Question about passwords

Because of security reasons, passwords have become more complicated. Some are case sensitive, some require numbers, etc.

Why couldn’t you allow non-symbolic characters like a backspace? Or could you?

It is not inherently impossible. In some environments pressing backspace actually does produce a character that you don’t see directly; it just suppresses display of other characters. There is no fundamental law of the universe that says you can’t have invisible characters in your password. As long as you get the same invisible characters in there when you authenticate you’d be golden.

But there are two big problems – not every character IO system treats keys like backspace the same way. Sometimes you get a backspace character. Sometimes whatever you are editing is manipulated directly and characters are actually removed. Sometimes metacharacters are parsed out of your input before whatever application you use sees them, and sometimes the application sees them. To avoid headaches like this invisible characters are prohibited.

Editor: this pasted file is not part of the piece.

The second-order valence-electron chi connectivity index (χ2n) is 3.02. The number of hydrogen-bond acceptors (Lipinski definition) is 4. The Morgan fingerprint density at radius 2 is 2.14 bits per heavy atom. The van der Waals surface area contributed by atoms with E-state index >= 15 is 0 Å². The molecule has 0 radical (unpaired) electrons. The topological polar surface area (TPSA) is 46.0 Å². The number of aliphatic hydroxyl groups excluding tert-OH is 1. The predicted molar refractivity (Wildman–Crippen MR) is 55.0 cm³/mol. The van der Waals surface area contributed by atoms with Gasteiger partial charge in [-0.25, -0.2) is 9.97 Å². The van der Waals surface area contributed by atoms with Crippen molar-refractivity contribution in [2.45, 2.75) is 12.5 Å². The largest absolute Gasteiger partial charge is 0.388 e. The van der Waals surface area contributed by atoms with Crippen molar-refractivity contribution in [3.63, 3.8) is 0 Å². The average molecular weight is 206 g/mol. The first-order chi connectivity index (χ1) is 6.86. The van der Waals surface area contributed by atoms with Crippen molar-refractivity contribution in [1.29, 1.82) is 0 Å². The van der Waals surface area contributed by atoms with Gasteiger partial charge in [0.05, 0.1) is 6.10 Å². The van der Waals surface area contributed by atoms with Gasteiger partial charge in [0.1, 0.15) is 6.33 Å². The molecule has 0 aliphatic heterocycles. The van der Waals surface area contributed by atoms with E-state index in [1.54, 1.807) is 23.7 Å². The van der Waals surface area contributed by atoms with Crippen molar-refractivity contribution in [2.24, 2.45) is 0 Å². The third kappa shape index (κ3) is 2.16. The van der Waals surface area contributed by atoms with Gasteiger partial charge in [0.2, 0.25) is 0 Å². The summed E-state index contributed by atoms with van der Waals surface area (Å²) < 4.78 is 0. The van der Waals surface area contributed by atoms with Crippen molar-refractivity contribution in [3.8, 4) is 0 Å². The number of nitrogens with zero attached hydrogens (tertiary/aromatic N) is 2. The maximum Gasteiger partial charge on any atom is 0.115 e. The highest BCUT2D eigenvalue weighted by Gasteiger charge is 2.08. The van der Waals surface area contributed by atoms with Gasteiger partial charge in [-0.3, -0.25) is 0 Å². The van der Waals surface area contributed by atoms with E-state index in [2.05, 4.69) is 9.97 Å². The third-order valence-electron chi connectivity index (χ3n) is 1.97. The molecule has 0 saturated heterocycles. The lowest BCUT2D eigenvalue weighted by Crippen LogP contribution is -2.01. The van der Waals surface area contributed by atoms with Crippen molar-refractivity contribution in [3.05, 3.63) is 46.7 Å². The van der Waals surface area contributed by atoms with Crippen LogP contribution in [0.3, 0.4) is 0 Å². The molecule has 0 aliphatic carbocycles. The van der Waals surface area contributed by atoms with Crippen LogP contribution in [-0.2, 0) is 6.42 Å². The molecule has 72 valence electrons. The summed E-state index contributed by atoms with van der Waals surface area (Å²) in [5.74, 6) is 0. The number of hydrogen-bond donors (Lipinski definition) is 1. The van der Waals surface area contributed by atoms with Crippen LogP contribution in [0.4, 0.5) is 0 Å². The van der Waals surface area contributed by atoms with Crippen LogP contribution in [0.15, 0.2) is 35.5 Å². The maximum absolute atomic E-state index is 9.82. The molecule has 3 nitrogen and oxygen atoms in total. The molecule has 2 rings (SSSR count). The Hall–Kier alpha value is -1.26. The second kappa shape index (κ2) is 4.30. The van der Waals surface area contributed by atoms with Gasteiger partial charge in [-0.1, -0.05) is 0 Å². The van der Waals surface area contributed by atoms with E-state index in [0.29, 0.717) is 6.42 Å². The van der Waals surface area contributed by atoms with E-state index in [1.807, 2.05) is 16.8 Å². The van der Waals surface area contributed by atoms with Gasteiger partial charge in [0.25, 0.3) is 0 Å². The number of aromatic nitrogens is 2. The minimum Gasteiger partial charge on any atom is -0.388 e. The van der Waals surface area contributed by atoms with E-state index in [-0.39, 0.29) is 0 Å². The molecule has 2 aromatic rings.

Secondly, how would your password input system know when you meant to have a backspace character and when you wanted to get rid of a separate character?

A friend of mine used/uses a non-breaking space in his password. I forget which ascii character it is, but it’s good because most people wouldn’t guess it. It only worked for some passwords IIRC.

Under Unix (and thus under Linux) it’s technically possible to use any ASCII value from 1-126 as a password character. However, it isn’t necessarily a good idea to use non-printing characters if you are going to have to log in from multiple locations, since it might not be possible to reproduce them with some interfaces. In particular, backspace isn’t allowed because you have to be able to backspace (duh).

I have used a non-printing ASCII character with a value as high as 255 in my password.

Alt-255 used to be a popular choice of character included in a dos directory name to keep it from being accessible by others.